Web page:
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Food Safety Concern

Langdale Posts: 3
edited October 2011 in Using the Egg
I am a new egg owner. My first experience was to roast two chickens and did this at 450. This turned out well. I was probably overly ambitious for my first cooking and thought I could cool the egg  and put a butt on to cook. I closed the vents and dropped the heat to about 300. I left both the bottom vent and daisy wheel open to about 1/8". Since I had closed the vents to drop the temp, I checked to see if I still had fire in the coals before I put on the meat. I put the meat on and the temp dropped to 250. With the vents at the previously mentioned settings, the temp appeared to stabilize at 230. I checked this several times before bedtime and thought I was OK. This morning when I checked, the fire had gone out. The egg temp was still about 130 and the meat was 110. I restarted the fire and continued to cook. Since the fire went out, will the meat be safe to eat?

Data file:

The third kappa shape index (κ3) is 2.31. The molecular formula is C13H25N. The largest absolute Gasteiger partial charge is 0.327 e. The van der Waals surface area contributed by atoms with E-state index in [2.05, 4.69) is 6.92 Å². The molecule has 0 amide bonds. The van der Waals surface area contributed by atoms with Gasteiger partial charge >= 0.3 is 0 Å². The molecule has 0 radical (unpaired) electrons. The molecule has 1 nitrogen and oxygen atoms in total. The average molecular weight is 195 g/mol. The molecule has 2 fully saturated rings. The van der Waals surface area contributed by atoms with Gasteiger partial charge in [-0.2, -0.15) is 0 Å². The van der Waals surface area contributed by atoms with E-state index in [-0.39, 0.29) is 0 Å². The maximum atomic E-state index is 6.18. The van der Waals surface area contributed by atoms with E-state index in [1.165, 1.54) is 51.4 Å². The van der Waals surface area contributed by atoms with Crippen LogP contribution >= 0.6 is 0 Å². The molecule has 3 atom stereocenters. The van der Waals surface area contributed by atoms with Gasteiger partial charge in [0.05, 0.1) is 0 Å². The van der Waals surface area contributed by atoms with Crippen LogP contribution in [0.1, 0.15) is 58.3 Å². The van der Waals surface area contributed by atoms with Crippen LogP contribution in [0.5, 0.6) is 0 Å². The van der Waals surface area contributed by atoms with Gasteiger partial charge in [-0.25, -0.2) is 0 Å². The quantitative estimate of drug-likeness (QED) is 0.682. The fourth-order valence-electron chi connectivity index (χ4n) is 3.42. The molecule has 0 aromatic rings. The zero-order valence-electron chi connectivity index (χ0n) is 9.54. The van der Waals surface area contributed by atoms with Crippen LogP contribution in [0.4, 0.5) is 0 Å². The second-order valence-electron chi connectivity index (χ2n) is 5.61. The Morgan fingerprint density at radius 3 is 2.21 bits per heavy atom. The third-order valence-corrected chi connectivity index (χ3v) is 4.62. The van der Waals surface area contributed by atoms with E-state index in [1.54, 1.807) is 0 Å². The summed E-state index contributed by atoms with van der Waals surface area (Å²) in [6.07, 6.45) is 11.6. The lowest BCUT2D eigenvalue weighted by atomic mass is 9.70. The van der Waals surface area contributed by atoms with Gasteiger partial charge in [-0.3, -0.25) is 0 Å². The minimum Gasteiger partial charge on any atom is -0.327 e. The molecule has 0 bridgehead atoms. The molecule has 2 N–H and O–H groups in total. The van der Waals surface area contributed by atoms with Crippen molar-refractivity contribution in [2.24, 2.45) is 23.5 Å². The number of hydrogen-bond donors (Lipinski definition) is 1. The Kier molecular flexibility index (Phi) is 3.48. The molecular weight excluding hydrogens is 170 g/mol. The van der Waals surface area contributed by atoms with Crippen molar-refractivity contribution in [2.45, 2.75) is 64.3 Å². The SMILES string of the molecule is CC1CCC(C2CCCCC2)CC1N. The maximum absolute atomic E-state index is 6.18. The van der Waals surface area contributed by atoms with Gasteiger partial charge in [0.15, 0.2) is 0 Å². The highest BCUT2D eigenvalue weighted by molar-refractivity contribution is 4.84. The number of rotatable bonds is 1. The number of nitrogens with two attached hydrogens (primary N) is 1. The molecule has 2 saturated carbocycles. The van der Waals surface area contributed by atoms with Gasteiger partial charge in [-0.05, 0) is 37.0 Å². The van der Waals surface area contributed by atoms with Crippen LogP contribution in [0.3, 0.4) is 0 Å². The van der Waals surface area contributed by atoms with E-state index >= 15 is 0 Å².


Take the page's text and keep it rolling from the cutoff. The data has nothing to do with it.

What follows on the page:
• Langdale

    After searching on the internet, I have found the answer to my question. The unanimous consensus of opinion was to discard the meat and scratch this off as a learning experiance. It's cheaper buy another butt than to make a trip to the ER.

  • Steve753
    Steve753 Posts: 140
    My wife has had numerous classes in food safety for her profession. Here's the scoop. Use the two hour rule. If any meat product has been left at room temperature for more than two hours, don't eat it.
    Here is what happens. If any meat product is left out in the temperature range of 42 degrees and 134 degrees Fahrenheit, airborne bacteria will grow on the food, and it will produce toxins. These toxins are what makes you sick. If the temperature is lower or higher, then you will be ok. It takes two hours for the bacteria to grow to harmful levels in this danger zone.
    I hope that this clears up your worries.
    Large Big Green Egg
    Weber Gold
    Old Smokey

    San Diego, Ca